Surfers have long been known for a nomadic lifestyle, spent scouring the globe in search of the perfect wave. And at some point in their search, many will find themselves drawn to the waves of Indonesia. Here are some of the best spots:

Bali, with its glut of world class surf spots, is the epicentre of Indonesian surfing. Any surf trip here almost invariably begins at Kuta, the original Indonesian beach resort. The waves here offer something for everyone. Advanced surfers will revel in fun, peaky conditions while beginners will find the soft sand beach breaks and numerous surf schools the perfect setting for a first taste of the sport.

Not far from Kuta is the Bukit Peninsula where the best waves in Bali can be found. Padang is one of Indonesia’s banner spots. It only comes to life during the biggest of swells but when it does you can expect one of the most intense lefthanders in the world.

Nusa Tenggara
Just south of Bali is the island chain of Nusa Tenggara, which is crammed with surf spots. Lombok, the closest island to Bali, is the most visited by surfers and the jewel in the surf crown here is the legendry Desert Point, possibly the best wave in the world. It is a highly fickle wave but when all the elements come together, this near endless, freight train lefthander offers tube rides of up to 20 seconds. For something a little more beginner-friendly, try either Don Don or Inside Ekas, both of which are found on the south coast of Lombok.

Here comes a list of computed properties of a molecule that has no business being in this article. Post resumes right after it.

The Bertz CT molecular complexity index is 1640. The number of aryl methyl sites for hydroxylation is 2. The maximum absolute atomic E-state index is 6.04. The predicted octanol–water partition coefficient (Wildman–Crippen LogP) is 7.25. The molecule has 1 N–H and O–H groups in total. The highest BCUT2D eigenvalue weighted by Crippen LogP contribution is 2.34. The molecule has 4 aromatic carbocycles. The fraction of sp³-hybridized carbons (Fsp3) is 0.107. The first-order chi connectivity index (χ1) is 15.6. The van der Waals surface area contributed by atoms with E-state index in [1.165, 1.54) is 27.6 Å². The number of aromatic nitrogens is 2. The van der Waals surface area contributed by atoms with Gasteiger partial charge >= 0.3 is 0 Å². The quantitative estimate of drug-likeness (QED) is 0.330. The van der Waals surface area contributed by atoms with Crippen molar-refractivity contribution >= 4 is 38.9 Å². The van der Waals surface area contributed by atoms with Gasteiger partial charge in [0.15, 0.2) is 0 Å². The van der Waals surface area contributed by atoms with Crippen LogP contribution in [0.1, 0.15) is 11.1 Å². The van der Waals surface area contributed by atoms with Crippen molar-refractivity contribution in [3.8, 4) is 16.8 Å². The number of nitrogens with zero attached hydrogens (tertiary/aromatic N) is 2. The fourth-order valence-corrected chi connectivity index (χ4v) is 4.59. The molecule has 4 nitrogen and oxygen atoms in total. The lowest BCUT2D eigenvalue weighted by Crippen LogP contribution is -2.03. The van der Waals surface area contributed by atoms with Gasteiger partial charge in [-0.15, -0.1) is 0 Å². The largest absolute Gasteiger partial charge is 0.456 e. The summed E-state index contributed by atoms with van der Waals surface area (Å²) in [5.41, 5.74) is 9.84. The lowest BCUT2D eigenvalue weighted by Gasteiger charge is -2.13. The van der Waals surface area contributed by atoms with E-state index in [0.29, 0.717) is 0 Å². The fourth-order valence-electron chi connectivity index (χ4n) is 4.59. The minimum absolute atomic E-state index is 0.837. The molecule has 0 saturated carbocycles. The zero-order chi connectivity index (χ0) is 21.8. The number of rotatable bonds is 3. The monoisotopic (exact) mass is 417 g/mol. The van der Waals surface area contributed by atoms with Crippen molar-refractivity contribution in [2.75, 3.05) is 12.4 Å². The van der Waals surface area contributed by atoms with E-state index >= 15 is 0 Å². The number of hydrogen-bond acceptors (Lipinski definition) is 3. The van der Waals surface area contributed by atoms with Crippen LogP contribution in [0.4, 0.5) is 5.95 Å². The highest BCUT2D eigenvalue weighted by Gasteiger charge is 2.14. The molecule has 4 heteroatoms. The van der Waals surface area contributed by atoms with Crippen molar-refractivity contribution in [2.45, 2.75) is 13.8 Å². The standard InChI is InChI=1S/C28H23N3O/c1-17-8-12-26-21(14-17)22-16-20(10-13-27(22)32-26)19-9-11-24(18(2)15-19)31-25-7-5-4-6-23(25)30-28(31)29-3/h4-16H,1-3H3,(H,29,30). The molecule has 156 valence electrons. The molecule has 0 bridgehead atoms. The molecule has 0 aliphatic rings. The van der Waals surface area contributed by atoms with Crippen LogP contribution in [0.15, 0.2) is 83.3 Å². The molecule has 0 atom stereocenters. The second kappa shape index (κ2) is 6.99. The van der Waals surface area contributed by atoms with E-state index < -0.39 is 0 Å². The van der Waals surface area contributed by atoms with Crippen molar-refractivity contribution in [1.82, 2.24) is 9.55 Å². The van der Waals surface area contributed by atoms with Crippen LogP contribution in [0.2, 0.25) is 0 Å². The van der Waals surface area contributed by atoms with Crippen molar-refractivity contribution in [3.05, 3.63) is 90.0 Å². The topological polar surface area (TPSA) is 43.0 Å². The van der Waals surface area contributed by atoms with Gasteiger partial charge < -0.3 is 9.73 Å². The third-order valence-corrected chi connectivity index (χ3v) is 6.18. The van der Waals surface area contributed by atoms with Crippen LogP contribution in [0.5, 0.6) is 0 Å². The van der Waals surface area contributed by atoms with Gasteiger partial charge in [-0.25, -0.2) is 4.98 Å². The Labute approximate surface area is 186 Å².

The most famous wave on Java, Bali’s northern neighbour, is G-Land (also known as Grajagan). This is one of those freak of nature waves which all other waves are measured against. Endlessly long, flawlessly perfect and super consistent, G-Land is most commonly reached via boat charter from Bali.

For something less nerve-wracking, try the long, mellow sand bottom right point in Batu Karas. Though experienced surfers might find it a little uninspiring it seems almost tailor-made for learners and intermediates. There are a couple of surf schools and board hire places, as well as a few cheap places to stay.

Surfing Sumatra is all about the necklace of islands that lie off the west coast. Nias, in the far north, is the most famous. An almost hypnotically perfect righthander, this wave has always been considered perfect, but following the 2004 Boxing Day Tsunami, the wave actually improved dramatically. The reef rose upward by around a metre and made the wave faster and much more consistent.

As good as Nias is, if you ask the average surfer where they would most like to go surfing, the answer will almost invariably be the Mentawai Islands. These islands are home to more world class surf spots than any other place on Earth and it is almost a given that on any single day of the year unbelievable waves will be breaking somewhere in the Mentawais. Surf trips here have long been the preserve of (expensive) boat charters and (equally expensive) surf resorts, but for the adventurous, it is still possible to charter a local fishing boat and put together your own Mentawai adventure.

When to go
Indonesia is basically a year-round surf destination, but the dry season (May to October) is far and away the best time to go. That is when the offshore southeast trade winds blow and the swell, pouring out of the Southern Ocean, is at its biggest and most consistent.

For more information on surfing Indonesia see and get a copy of the Stormrider Guide: Indonesia and the Indian Ocean.

The article 'In search of the perfect wave in Indonesia' was published in partnership with Lonely Planet.